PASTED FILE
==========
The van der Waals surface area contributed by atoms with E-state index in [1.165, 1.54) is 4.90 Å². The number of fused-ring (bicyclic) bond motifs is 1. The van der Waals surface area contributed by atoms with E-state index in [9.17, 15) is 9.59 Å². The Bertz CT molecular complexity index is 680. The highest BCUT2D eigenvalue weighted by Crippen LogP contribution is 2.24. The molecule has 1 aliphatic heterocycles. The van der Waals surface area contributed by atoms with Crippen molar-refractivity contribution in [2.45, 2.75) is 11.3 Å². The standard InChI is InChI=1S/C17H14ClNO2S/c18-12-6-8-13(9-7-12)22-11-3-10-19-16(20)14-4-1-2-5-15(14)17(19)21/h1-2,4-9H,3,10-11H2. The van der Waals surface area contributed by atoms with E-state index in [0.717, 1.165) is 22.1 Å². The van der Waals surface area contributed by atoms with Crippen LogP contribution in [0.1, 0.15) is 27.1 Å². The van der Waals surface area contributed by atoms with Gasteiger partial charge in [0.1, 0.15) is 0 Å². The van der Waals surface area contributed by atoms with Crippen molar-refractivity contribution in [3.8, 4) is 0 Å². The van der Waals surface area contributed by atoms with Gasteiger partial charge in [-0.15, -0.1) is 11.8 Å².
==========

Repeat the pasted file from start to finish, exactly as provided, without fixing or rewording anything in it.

The van der Waals surface area contributed by atoms with E-state index in [1.165, 1.54) is 4.90 Å². The number of fused-ring (bicyclic) bond motifs is 1. The van der Waals surface area contributed by atoms with E-state index in [9.17, 15) is 9.59 Å². The Bertz CT molecular complexity index is 680. The highest BCUT2D eigenvalue weighted by Crippen LogP contribution is 2.24. The molecule has 1 aliphatic heterocycles. The van der Waals surface area contributed by atoms with Crippen molar-refractivity contribution in [2.45, 2.75) is 11.3 Å². The standard InChI is InChI=1S/C17H14ClNO2S/c18-12-6-8-13(9-7-12)22-11-3-10-19-16(20)14-4-1-2-5-15(14)17(19)21/h1-2,4-9H,3,10-11H2. The van der Waals surface area contributed by atoms with E-state index in [0.717, 1.165) is 22.1 Å². The van der Waals surface area contributed by atoms with Crippen LogP contribution in [0.1, 0.15) is 27.1 Å². The van der Waals surface area contributed by atoms with Gasteiger partial charge in [0.1, 0.15) is 0 Å². The van der Waals surface area contributed by atoms with Crippen molar-refractivity contribution in [3.8, 4) is 0 Å². The van der Waals surface area contributed by atoms with Gasteiger partial charge in [-0.15, -0.1) is 11.8 Å².